Does European redemption affect the Americas?: The European Union gave-in to the legitimate desires of Europeans. Will we? A column by Ingo Plöger

By Ingo Plöger*

The common European, a citizen who believes that post-war Europe is the best model for creating prosperity through democracy, peace, freedom, justice, tolerance and respect for cultural and environmental diversity, is reaching its limits. The sentiment manifests itself in a ‘enough is enough’! attitude.

The European Commission, the administrative body of a modern Tower of Babel, which influences and guides the European Parliament with considerable autonomy, has overprescribed remedies to the common citizen. Climate transformation has become a paramount European theme, transcending mere integration, evolving into a creed ingrained with political convictions, values, and beliefs deeply entrenched within the European Union. This conviction has become an axiomatic dogma. European voters have been captivated by a vision wherein Europe leads global climate change efforts, influencing other regions to follow their model. Such model aims to achieve drastic changes in agriculture by 2030, urban mobility by 2035, and energy transformation by 2050.

They established the ambitious Green Deal under the consensus that they would maintain the agro-industrial market closed until 2050. Internal regulations would compensate member countries through carbon markets financing this transformation. Environmental, health, technological, and legal standards were established to provide Europeans with a competitive edge over other economies. They mandated that international suppliers adhere to these European regulations. All of this stemmed from a surge in “new green” beliefs fostered by a youth movement symbolized by figures like Greta Thunberg. The Green Deal has been enshrined into law, and its implementation is underway in several countries.

However, the pandemic disrupted global supply chains, many of which Europe had helped build over decades, if not centuries, often through its colonial history. Tensions between American and Chinese policies further unsettled the European economic balance, which is significantly reliant on investments in China. Additionally, an unexpected Russian military aggression occurred in Ukraine. All of these events unfolded within a span of less than four years.

Moreover, the dream persists that it is necessary to transform Europe through the Green Deal, by translating the measures into reality, puts the economy at risk, not considering the new scenario surrounding it.

Add the migratory inflow generated by the political collapse of nations in North Africa and the Middle East, where massive waves of refugees sought shelter in Europe. With Christianity already weakened and Islam internalized and advancing, coupled with the extension of environmental beliefs, ordered integration becomes a crucible of perceived uncertainties, social injustices, and popular perplexity.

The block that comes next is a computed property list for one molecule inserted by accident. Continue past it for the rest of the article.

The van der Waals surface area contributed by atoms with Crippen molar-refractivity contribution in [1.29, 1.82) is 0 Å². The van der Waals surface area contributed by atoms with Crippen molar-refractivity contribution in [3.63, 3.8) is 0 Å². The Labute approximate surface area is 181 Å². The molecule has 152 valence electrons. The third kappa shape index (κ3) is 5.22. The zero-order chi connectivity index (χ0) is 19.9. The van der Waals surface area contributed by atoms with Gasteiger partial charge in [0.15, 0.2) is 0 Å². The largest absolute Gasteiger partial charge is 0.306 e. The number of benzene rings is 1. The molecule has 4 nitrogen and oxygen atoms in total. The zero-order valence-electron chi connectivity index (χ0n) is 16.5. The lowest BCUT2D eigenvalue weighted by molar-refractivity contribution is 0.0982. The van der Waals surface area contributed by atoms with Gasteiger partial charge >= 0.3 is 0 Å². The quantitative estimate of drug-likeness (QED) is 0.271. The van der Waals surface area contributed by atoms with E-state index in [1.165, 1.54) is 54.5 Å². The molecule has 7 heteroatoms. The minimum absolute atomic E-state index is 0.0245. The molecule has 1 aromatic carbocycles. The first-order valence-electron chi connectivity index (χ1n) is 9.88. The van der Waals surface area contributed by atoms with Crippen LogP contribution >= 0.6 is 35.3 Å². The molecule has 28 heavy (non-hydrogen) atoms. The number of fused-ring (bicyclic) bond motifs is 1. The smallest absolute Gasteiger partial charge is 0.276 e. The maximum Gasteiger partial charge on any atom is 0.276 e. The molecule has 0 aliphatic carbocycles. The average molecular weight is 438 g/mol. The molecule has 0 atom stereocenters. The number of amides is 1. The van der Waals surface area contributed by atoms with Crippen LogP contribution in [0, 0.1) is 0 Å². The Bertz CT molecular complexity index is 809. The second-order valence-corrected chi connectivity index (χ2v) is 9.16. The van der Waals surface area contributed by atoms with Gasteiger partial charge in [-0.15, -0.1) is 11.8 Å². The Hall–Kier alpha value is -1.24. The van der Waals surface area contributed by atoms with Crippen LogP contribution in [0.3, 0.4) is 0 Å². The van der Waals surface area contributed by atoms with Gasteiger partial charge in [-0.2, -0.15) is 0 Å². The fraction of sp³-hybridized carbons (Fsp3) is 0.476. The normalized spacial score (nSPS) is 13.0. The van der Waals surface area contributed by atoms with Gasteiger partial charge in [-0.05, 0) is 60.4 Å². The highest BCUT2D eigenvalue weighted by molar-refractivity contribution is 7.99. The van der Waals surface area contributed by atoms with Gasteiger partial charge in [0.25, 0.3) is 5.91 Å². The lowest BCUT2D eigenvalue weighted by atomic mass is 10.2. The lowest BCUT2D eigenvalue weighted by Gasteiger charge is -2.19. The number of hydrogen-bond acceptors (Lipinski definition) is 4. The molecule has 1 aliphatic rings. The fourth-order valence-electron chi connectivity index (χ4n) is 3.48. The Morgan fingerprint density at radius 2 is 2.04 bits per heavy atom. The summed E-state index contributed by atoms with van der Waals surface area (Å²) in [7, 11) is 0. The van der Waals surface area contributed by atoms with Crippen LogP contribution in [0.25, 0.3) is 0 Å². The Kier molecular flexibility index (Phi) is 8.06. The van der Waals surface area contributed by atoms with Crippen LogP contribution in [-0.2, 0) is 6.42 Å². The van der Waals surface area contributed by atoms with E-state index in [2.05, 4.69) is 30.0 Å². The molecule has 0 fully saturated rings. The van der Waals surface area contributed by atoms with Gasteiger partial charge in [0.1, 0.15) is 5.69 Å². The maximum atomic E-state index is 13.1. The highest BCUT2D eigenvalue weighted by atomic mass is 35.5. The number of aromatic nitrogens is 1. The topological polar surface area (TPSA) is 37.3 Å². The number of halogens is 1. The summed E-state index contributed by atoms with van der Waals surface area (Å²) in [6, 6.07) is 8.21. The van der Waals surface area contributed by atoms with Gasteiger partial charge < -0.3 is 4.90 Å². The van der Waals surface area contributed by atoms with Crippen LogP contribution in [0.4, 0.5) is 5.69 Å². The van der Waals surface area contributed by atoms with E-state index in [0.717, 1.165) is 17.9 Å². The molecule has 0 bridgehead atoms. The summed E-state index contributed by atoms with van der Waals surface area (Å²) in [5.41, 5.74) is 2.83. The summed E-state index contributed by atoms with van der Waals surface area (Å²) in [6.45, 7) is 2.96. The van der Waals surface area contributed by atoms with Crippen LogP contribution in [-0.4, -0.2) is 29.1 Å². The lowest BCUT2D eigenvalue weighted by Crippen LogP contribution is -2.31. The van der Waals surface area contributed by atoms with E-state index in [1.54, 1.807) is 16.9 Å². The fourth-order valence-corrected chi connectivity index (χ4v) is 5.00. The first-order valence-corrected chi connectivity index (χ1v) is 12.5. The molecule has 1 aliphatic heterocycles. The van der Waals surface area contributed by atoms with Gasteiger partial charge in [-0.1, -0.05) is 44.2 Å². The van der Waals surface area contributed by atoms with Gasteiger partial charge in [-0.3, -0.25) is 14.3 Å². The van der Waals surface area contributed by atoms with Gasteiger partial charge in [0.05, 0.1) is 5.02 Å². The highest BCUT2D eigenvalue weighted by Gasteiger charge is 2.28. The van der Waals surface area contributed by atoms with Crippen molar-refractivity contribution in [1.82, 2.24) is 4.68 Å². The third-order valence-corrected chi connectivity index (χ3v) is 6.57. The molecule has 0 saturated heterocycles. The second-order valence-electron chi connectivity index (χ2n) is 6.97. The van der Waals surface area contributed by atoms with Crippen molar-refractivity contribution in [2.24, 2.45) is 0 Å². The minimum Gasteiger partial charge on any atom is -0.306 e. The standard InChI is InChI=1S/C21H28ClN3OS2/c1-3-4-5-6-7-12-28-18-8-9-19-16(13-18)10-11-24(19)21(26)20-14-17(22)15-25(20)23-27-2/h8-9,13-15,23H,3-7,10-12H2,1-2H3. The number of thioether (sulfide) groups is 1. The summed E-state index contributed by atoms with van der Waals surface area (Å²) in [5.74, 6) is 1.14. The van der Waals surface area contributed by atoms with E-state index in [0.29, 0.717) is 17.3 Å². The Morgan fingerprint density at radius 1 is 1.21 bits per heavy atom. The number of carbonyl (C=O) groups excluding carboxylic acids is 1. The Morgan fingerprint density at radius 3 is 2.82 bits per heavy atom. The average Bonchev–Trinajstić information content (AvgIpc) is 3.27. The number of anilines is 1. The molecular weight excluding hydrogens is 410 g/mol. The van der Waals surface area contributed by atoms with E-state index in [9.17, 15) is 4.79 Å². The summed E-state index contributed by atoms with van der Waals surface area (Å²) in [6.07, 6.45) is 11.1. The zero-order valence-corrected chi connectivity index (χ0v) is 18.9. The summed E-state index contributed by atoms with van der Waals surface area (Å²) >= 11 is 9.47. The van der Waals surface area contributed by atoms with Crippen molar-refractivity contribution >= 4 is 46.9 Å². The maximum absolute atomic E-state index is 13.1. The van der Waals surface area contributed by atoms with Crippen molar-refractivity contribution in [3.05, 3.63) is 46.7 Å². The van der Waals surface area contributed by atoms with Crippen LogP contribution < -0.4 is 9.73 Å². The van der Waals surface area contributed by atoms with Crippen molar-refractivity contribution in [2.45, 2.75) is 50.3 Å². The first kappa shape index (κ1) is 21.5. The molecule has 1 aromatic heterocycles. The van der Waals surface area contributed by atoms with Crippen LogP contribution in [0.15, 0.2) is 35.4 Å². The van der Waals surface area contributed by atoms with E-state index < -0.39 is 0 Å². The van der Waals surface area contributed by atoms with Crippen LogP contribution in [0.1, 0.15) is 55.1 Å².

However, nobody told the Europeans about the price of the Green Deal dream.

With the new scenario came inflation, high interest rates, recession and loss of competitiveness, with advances of Asian products in Europe.

Europe is still a rich continent, compared to many others, but it was unable to realize that it was placing a burden on the common citizen to be absorbed beyond their tolerance. While the economy was growing, much could still be absorbed, but when the economy begins to show signs of structural and cyclical weakening, Europeans realize that their future is threatened. By not telling voters the price of this dream, and the need to adapt to the hostile environment, having to pay more to finance a war, in a recessive international scenario, with supply inflation, the European had to put his hand in his pocket to pay much more for their food, their rent, their energy and their taxes, than they received in their salary.

The first cry was the fact that the German Parliament had to redo its 2024 budget, due to a Supreme Court decision, which did not authorize it to make budgetary compensation for COVID, to finance the deficits. A rich country like Germany had to establish cuts in the social area and obviously also in subsidies directly affecting farmers. In January, farmers are generally at home, due to the winter; they are not plowing, sowing or harvesting, but recently they took their tractors out of the garages and thousands went to Berlin to dump manure in front of the Parliament. They stopped highways and roads, and, incredible as it may seem, public opinion joined them, even though they were strongly affected by the protests, which prevented citizens from traveling along the frozen paths.

It was a general call for discontent and protest from a population that was enchanted by a dream, and wakes up with a nightmare, with an economic, environmental and social burden that it can no longer pay.

What happened in Germany in a few days’ spreads across France, Holland, Belgium, and received support not only from most of the population, but also from business leaders.